1 The alternative spelling was in common use in both Britain and America until around the First World War, but the latest Concise Oxford has t as archaic. OED notes the continued usage of burthen in shipping. H. L. Mencken's The American Language (1936) records with disapproval that in Oxford the University Press Authors' and Printers' Dictionary changed burthen to burden in its seventh edition of 1933.
2 See also Skeat, Walter W., Etymological Dictionary of the English Language, Clarendon, Oxford, 1879–1892. The Concise Oxford Etymological Dictionary and Chambers Twentieth Century Dictionary provide accessible guides. OED's thoroughness is however unsurpassed: the exposition of to bear requires more than a dozen columns.
3 Vine, W. E., Unger, M. F. and White, W., An Expository Dictionary of Biblical Words, Thomas Nelson, Nashville, Tennessee, 1984, p. 227.
4 Grenshaw, J. L., Burden, . In Achtemeier, P.J. (ed.), Harper's Bible Dictionary, Harper & Row, San Francisco, 1985. The opinion that vs 34–40 are a midrash is ‘almost unanimous’ among scholars: Hyatt, J. P., Exegesis of Jeremiah. In Buttrick, G. A. (ed.), The Interpreter's Bible, vol. 5, Abingdon-Cokesbury, Nashville, Tennessee, 1956, p. 995. The ‘late scribe’ should be distinguished from Baruch, to whom Jeremiah twice dictated his prophecies. One of the most difficult biblical usages of massa' is in a passage about old age in Ecclesiastes 12:5, which in James is translated: ‘also when they shall be afraid of what is high, and fears shall be in the way … and the grasshopper shall be a burden, and desire shall fail: because man goeth to his long home, and the mourners go about the streets’. In NIV this is rendered, ‘when men are afraid of heights and of dangers in the streets … and the grasshopper drags himself along and desire no longer is stirred’. For comments on this passage see Minois, , Georges, , History of Old Age From Antiquity to Renaissance, Fayard, Paris, 1987; English trans. Polity, Cambridge, 1989, p. 36; and Blythe, Ronald, The View in Winter: Reflections on Old Age, Penguin, Harmondsworth, Middlesex, 1979, p. 20. The NIV prefers oracle for burden throughout the Jeremiah verses, and even prefers load at the first noun occurrence of the primary meaning (Exodus 23:5).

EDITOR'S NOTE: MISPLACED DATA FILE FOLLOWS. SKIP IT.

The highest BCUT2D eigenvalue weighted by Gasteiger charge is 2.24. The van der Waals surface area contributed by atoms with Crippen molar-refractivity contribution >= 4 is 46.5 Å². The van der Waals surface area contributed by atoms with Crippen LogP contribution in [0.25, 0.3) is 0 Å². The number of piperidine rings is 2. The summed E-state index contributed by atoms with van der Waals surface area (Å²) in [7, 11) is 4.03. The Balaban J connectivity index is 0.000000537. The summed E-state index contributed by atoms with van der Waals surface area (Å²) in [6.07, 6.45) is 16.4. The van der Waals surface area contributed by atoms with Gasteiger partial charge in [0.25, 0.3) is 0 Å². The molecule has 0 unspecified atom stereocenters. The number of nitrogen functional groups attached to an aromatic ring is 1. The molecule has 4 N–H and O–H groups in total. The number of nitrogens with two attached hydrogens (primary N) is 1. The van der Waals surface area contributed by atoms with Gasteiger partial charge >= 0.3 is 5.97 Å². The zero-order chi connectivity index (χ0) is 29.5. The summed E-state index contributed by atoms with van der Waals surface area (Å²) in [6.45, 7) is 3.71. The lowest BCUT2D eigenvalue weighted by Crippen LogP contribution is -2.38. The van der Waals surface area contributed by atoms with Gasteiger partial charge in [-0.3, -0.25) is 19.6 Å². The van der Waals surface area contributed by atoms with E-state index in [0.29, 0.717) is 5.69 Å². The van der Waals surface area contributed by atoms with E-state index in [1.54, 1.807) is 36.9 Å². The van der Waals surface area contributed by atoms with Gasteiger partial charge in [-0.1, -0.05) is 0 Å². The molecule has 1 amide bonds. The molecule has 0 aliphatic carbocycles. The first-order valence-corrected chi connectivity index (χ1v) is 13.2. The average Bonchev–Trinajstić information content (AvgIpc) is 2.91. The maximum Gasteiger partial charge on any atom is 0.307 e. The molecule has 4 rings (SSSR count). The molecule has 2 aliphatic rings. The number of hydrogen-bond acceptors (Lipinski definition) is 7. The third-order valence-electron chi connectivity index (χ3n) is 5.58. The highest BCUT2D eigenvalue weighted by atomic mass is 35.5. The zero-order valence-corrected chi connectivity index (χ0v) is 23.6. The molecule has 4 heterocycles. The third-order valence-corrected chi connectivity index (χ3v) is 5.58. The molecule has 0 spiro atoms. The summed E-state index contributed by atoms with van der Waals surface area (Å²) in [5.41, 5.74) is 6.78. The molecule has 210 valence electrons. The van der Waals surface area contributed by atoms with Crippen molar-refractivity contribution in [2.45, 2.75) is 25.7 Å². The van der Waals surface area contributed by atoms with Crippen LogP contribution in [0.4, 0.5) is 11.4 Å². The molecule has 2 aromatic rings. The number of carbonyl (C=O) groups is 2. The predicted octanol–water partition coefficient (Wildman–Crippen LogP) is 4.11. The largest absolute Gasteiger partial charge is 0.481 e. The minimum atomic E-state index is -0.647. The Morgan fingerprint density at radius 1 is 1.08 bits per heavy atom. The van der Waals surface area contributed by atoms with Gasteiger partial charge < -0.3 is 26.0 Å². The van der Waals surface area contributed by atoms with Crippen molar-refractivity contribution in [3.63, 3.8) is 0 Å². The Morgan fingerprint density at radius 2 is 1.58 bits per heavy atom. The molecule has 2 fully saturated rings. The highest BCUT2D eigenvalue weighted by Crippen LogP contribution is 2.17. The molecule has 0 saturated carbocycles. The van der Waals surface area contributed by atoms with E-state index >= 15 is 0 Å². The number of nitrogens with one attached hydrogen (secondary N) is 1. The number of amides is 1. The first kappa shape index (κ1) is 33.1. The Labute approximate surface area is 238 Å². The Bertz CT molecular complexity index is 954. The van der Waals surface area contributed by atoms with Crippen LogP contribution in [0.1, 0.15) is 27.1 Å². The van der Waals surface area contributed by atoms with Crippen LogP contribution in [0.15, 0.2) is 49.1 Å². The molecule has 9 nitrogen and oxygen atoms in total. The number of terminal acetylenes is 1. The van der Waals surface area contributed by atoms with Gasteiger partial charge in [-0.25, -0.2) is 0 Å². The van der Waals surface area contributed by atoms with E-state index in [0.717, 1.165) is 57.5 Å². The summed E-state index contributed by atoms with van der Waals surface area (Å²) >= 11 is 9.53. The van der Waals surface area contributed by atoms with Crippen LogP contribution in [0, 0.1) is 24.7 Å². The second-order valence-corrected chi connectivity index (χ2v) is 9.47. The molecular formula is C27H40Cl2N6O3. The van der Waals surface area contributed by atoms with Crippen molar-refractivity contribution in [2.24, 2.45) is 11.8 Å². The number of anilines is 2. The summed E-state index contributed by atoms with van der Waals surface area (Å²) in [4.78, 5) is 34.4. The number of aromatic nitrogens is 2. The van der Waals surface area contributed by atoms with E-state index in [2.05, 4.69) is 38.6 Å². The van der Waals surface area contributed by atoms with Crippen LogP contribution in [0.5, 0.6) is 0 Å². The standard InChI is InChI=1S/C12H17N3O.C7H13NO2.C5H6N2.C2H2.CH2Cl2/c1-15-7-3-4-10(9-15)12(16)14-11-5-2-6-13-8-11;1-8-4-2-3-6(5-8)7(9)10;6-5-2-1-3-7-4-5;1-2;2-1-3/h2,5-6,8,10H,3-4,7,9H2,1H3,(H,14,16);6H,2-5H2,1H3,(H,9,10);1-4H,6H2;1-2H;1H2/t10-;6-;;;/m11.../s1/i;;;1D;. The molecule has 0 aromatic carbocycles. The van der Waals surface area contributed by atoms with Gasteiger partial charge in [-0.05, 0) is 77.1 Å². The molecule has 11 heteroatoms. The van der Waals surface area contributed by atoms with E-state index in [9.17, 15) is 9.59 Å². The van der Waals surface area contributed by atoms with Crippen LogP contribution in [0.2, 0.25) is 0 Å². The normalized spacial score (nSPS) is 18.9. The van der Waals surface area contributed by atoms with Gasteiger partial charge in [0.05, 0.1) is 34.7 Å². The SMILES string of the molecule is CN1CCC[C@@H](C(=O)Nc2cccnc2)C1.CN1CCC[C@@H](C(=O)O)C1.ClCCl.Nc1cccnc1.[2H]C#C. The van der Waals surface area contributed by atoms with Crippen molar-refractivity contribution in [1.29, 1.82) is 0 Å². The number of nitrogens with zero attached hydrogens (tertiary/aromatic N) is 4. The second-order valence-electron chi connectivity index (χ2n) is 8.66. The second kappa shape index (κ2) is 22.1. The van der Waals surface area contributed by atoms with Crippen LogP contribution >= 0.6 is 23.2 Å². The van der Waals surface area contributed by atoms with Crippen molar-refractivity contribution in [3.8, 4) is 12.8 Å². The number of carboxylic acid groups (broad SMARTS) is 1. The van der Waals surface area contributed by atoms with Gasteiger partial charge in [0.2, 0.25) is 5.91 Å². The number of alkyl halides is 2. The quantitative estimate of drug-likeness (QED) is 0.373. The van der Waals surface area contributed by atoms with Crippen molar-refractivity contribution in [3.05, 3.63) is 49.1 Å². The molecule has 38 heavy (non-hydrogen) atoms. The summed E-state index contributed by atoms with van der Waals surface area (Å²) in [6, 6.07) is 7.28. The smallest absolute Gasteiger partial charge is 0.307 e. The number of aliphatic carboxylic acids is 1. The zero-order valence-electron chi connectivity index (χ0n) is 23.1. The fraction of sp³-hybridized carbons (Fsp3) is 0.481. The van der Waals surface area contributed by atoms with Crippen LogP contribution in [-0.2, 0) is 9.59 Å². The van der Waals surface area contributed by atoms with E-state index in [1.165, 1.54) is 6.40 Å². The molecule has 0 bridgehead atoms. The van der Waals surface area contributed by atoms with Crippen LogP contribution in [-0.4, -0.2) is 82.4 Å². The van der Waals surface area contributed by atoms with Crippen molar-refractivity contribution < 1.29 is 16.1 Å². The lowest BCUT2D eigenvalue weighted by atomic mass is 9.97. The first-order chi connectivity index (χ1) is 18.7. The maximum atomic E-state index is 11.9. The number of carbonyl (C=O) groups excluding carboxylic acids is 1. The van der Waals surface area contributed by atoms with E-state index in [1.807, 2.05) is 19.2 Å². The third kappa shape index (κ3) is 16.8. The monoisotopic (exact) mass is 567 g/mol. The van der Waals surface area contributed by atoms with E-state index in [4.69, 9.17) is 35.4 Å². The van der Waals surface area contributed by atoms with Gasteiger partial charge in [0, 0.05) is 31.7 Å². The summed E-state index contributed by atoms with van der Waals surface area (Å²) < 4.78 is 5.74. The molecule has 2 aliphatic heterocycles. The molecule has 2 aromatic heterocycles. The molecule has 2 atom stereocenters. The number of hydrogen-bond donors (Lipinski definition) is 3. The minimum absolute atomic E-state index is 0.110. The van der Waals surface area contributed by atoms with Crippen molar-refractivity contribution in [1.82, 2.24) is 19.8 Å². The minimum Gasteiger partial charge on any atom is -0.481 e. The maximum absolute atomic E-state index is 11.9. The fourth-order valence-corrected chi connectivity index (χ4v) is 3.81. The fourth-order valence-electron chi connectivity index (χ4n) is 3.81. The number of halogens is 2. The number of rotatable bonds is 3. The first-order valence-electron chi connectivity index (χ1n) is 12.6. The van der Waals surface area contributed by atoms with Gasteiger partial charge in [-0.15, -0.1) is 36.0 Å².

5 Hopper, S. R., Exposition on Jeremiah. In Buttrick G. A. (ed.), op. cit, p. 996; White, R. E. O., Indomitable Prophet: A Biographical Commentary on Jeremiah, Eedermans, Grand Rapids, Michigan, 1992, p. 110. The quotation continues in parenthesis: (Verses 34–40, RSV, NEB; the NIV substitutes “oracle” for “burden,” the Hebrew word bearing both meanings. But “oracle” confuses the passage – see vv. 33, 39 – and makes Jeremiah condemn his own practice [see chaps. 3, 5]; the punning ambiguity is probably deliberate.)
6 Holladay, W. L., Jeremiah: A Commentary on the Book of the Prophet, vol. 1, Fortress, Philadelphia, 1986, p. 648. See also McKane, W., Massa' in Jeremiah 23:33–40. In Emerton, J. A. (ed.), Prophecy, Essays Presented to Georg Fohrer on His Sixty-Fifth Birthday, de Gruyter, Berlin, 1980, pp. 35–54; and Bright, J., Jeremiah: Introduction, Translation and Notes, Doubleday, Garden City, New York, 1965. Shorter notes are found in Douglas, J. N., New Bible Dictionary, Inter-Varsity, Leicester, 2nd edtn, 1982; and Hastings, J., Dictionary of the Bible, Scribners, New York, 1963.
7 Gehman, H. S., The ‘burden’ of the prophets. Jewish Quarterly Review, 31 (1940–1941), 107–21.
8 Holladay, , op. cit, pp. 652–3.
9 White, , op. cit, p. 65.
10 Vine, et al. , op. cit, pp. 149–50.
11 The 1987 edition of the Britannia is best avoided. It confounds confusion in its discussion of the meaning of the burden of conviction, referring to who is responsible for securing a judgement, either the plaintiff in civil proceedings or the prosecutor in criminal proceedings. It adds with scant regard for the Napoleonic code or European social democracy, ‘since, according to socialist rules of civil procedure, thejudges themselves must search for the facts, it is dubious whether one can speak at all of a burden of proof under socialist law’ (Vol 26, 157).
12 This paragraph owes much to Baugh, Albert C. and Cable, Thomas, A History of the English Language, Routledge & Kegan Paul, London, 3rd edition, 1978; and Randolph, Quirk, The Use of English, Longman, London, second edition, 1968. A shorter, lively account is David, Crystal, The English Language, Penguin, London, 1988.
13 Minois, , op. cit., p. 36.
14 Minois, , op. cit, pp. 58 and 63.Plato, , The Republic, trans. D. Lee, Penguin, Harmondsworth, 1975, 1.330, p. 64; and Xenophon, , Anabasis and Memorabilia, trans. J. S. Watson, London, 1894, ch. VIII. 1, pp. 504–5.
15 Simone de, Beauvoir, La Vieillesse, Gallimard, Paris, 1970, (trans. O'Brian, Patrick, Old Age, Penguin, Harmondsworth, Middlesex, 1977).